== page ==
Sources of Household Income

by Leigh Thompson
Your day job likely makes up most of your household income.

Household income is the money received into the home on a consistent basis, either through work or investments. Maximizing your household income ensures you have plenty of money when you need it. With multiple income sources, the impact of the loss of one income source is less on your overall portfolio. There are three main sources for household income: earned income, investment income and government assistance.

Wages and Salary

A steady paycheck from earned income is by far the most common form of household income. Your paycheck is earned through work, either as labor or selling your work product. You may earn an hourly wage or salary from a specific employer, which is paid on a regular basis. You may be self-employed, in which you own your business selling a product or service.

Investment Income

Make your money work for you with investments. You can earn additional household income through dividend payouts, interest and rental income. Buying and renting a property gives you a consistent rent payment each month. Placing your money in interest-bearing accounts, such as certificates of deposit and money market accounts, nets you earned interest on your money each month. Investing in the stock market may add household income in the form of regular dividend payouts.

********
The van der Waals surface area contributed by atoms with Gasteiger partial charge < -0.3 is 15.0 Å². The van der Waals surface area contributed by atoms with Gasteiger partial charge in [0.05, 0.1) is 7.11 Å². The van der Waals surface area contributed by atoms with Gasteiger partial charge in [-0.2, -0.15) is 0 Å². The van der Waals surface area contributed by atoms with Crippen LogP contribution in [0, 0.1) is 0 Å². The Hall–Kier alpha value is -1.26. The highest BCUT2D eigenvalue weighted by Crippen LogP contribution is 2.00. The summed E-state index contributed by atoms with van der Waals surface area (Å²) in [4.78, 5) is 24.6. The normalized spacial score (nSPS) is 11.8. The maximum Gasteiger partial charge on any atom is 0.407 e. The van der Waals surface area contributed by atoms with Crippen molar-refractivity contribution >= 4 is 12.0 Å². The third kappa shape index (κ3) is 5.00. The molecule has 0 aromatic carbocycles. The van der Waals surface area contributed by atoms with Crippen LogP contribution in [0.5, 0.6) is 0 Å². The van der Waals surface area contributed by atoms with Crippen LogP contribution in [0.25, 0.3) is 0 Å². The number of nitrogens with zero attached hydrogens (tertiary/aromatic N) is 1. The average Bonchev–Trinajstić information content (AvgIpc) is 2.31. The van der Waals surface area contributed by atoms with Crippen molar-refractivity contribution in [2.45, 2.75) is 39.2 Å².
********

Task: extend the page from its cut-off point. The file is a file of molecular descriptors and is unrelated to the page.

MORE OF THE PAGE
Government Assistance

When you fall on hard economic times, you may qualify for government assistance to bring in an additional income source. Unemployment benefits allow you to draw money from the government while you look for another job. When your income falls under specific poverty levels, you may qualify for welfare benefits, including food stamps and health insurance to help you get by. When you suffer a disability, you may draw Social Security disability benefits to help when you cannot work due to injury or disability.

Retirement Income

Of course, retirement means you don’t have to go to a day job anymore. In retirement, your income comes from all three sources, including Social Security benefits, payouts from retirement accounts such as IRAs or 401(k)s and possibly a pension. A comfortable retirement requires careful planning to ensure you have enough income to survive without needing to work for a wage or salary.

About the Author

Leigh Thompson began writing in 2007 and specializes in creating content for websites. She has been published online in various capacities. Thompson has an associate degree in information technology from the University of Kansas and is working on a bachelor's degree in business and personal finance.

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